‘Paintings for a Crime’: Composed Cognitive Maps for Measuring Crime and Situation

Date01 October 2019
Published date01 October 2019
AuthorDaniel Castro Aniyar
Subject MatterArticles
‘Paintings for a Crime’:
Composed Cognitive
Maps for Measuring
Crime and Situation
Daniel Castro Aniyar1
The Ecuadorian State implemented policies to improve the quality and reliability
of statistical material. Among these materials, composed cognitive maps were
innovated and applied. These materials consist of drawings made by witnesses
and victims of perceived hostile and dangerous territories that were analyzed
through ethnographic and Grounded Theory Method.
This process allowed for a deeper understanding of hotspots, associated crimi-
nal situations and large victimization patterns throughout the national territory,
than traditional ones. The composed cognitive maps and resulting spatial dynamics of
crime helped to overcome the gap between the micro and macro level problem
in criminology and gave important insights to design crime policies. We briefly
describe the experience, compare the method to the traditional ones and give
an example of its diagnostic potential compared to regular information managed
to day by the police.
Hotspots, situation, victimization, composed cognitive maps, quantitative-
qualitative method, ethnography
The David System, or DAID (Spanish acronym for Department of Analysis and
Information of Crime, attached to Ecuadorian National Police), has been attempt-
ing to build an integrated understanding of the criminal phenomenon in Ecuador.
Journal of Victimology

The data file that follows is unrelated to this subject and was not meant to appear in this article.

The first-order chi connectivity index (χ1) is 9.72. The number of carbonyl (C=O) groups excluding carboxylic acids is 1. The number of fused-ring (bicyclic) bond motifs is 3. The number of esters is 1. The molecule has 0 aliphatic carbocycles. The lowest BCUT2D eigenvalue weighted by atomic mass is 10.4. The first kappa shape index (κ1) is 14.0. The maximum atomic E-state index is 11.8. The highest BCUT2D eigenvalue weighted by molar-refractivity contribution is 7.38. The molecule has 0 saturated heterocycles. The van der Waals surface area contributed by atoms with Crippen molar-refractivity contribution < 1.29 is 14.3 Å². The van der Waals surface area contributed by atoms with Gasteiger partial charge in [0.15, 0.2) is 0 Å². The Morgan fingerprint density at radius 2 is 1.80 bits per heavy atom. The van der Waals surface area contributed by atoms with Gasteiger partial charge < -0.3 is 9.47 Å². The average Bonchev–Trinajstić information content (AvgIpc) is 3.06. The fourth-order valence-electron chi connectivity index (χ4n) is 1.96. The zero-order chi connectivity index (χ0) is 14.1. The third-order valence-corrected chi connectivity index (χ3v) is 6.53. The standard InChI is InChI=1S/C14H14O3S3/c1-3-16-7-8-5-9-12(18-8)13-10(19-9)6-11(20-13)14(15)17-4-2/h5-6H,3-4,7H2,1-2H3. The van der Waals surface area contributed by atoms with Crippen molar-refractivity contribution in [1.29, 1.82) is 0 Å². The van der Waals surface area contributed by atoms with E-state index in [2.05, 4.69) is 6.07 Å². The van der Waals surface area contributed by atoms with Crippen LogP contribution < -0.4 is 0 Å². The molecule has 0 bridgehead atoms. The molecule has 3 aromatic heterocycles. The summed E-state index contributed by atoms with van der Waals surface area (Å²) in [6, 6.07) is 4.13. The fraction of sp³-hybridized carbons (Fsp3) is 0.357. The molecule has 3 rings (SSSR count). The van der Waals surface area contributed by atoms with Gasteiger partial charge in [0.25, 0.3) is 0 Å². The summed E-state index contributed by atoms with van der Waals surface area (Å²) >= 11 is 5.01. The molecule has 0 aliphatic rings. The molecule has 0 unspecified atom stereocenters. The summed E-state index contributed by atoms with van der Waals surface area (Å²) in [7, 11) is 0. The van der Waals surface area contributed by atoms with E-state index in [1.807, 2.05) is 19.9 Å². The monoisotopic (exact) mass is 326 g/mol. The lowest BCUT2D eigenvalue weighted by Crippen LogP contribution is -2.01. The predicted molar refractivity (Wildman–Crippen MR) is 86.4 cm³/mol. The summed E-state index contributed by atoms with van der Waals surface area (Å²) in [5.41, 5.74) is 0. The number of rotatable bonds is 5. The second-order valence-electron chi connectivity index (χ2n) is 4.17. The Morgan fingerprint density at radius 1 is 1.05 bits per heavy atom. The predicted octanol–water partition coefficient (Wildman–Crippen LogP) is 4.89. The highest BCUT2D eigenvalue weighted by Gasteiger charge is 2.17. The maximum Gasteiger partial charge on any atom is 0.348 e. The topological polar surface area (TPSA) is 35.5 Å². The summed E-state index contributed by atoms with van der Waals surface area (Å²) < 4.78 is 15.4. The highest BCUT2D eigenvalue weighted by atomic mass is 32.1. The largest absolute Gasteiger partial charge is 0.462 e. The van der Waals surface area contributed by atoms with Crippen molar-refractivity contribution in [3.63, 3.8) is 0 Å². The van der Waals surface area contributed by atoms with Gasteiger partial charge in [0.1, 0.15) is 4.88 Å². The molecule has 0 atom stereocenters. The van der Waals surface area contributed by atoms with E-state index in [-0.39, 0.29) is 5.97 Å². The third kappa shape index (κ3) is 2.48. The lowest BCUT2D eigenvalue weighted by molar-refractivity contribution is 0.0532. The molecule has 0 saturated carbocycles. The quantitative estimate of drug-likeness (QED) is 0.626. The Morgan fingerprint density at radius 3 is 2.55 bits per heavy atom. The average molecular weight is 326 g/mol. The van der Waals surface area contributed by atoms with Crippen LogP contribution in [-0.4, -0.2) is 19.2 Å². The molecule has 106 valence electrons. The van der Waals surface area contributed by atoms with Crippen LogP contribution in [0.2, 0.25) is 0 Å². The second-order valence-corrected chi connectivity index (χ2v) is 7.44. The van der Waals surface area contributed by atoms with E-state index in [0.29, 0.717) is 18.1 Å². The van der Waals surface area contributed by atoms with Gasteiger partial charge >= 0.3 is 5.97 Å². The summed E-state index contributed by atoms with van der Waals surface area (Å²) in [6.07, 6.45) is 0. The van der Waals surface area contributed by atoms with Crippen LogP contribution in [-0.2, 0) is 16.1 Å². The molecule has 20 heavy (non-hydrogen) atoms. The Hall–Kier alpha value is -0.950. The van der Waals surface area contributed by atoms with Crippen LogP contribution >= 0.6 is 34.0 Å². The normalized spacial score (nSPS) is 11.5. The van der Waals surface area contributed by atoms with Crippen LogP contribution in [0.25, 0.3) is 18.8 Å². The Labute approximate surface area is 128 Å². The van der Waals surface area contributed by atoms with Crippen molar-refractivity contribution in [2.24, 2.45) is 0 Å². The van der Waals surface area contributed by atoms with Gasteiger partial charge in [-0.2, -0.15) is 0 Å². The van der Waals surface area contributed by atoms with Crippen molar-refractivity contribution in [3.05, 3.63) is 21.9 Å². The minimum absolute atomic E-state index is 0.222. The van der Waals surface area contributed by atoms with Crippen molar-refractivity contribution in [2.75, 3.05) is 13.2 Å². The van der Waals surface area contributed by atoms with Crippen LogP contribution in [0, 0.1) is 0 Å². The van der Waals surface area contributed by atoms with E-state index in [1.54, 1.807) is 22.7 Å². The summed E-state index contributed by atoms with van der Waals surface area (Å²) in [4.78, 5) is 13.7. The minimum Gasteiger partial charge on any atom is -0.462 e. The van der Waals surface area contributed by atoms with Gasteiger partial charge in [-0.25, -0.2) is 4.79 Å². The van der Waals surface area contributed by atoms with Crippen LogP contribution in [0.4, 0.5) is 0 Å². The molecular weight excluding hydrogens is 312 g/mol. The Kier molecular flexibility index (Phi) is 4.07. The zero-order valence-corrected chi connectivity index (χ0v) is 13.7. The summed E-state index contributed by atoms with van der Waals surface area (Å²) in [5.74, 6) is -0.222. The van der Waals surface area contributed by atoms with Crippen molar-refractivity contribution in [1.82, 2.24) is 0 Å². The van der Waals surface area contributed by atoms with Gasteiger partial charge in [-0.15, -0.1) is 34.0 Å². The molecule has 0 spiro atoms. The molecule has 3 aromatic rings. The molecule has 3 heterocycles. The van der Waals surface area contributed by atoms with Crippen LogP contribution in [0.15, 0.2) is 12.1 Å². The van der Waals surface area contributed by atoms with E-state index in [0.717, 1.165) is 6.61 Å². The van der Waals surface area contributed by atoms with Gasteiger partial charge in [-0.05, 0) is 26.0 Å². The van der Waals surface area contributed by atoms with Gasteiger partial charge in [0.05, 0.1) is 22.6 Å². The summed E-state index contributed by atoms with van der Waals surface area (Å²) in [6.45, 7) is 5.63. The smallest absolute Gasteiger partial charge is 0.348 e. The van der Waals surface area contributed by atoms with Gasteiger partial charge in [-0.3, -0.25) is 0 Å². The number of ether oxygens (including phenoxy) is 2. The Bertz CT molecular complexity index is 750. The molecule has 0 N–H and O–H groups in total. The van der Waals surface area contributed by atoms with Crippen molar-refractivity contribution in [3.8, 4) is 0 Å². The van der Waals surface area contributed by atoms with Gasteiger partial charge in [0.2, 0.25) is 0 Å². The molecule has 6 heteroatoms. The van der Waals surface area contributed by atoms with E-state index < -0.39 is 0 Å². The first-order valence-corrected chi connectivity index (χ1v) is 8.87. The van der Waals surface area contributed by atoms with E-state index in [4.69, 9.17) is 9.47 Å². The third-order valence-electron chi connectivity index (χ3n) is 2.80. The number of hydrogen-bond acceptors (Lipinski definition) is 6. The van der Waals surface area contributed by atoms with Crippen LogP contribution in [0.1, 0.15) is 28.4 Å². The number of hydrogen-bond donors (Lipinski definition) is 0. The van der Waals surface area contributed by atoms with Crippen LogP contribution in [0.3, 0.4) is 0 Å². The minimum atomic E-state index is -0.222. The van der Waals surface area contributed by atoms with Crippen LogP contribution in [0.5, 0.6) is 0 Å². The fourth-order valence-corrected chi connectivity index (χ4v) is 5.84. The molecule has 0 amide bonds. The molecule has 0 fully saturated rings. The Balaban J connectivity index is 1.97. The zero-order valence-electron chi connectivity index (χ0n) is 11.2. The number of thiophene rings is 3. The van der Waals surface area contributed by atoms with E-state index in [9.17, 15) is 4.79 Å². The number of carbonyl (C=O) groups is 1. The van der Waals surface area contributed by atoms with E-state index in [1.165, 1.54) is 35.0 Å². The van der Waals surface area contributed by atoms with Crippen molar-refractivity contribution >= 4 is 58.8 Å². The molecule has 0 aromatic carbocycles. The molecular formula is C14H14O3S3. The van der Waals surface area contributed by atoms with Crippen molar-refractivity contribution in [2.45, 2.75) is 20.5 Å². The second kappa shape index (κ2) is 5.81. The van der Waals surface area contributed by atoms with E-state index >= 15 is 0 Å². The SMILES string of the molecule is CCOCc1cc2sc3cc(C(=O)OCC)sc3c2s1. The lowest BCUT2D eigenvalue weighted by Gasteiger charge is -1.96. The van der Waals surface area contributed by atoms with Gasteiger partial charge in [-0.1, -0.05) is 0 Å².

and Victim Justice
2(2) 141–163, 2019
2019 National Law
University Delhi
Reprints and permissions:
DOI: 10.1177/2516606919841941
1 Center of Political and Social Studies of Latin America (CEPSAL), Universidad Laica Eloy Alfaro
(ULEAM), Manta, Ecuador.
Corresponding author:
Daniel Castro-Aniyar, Cendepeace, Facultad de Derecho, Universidad Laica Eloy Alfaro (ULEAM), Manta,
Manabi 130802, Ecuador.
E-mails: danielcastroaniyar@gmail.com, daniel.castro@uleam.edu.ec
142 Journal of Victimology and Victim Justice 2(2)
Such an integrated understanding partly comes from the institutional awareness
that source reliability problems exist.
The most important crimes, like robberies and violations, mostly come from
administrative reports to police and to the Prosecutors General’s Office. But in
general, people do not use reports because of several possible reasons, such as
poor understanding of the reporting process, delays in police responses, difficul-
ties to arrive at the report centres and so on.2 On the other hand, large victimiza-
tion surveys in Ecuador are not widely available and do not offer sufficient
situational clues on specific territories.3 Also, in criminology, it has been discussed
that victimization surveys and reports are not always able to obtain an integral
picture of the criminal issue in specific contexts.4
One of the solutions that the David System provided to these problems was
composed cognitive maps (CCM). CCM derive from a simple idea: if patterns
have a strong environmental and situational context, traditional surveys are inad-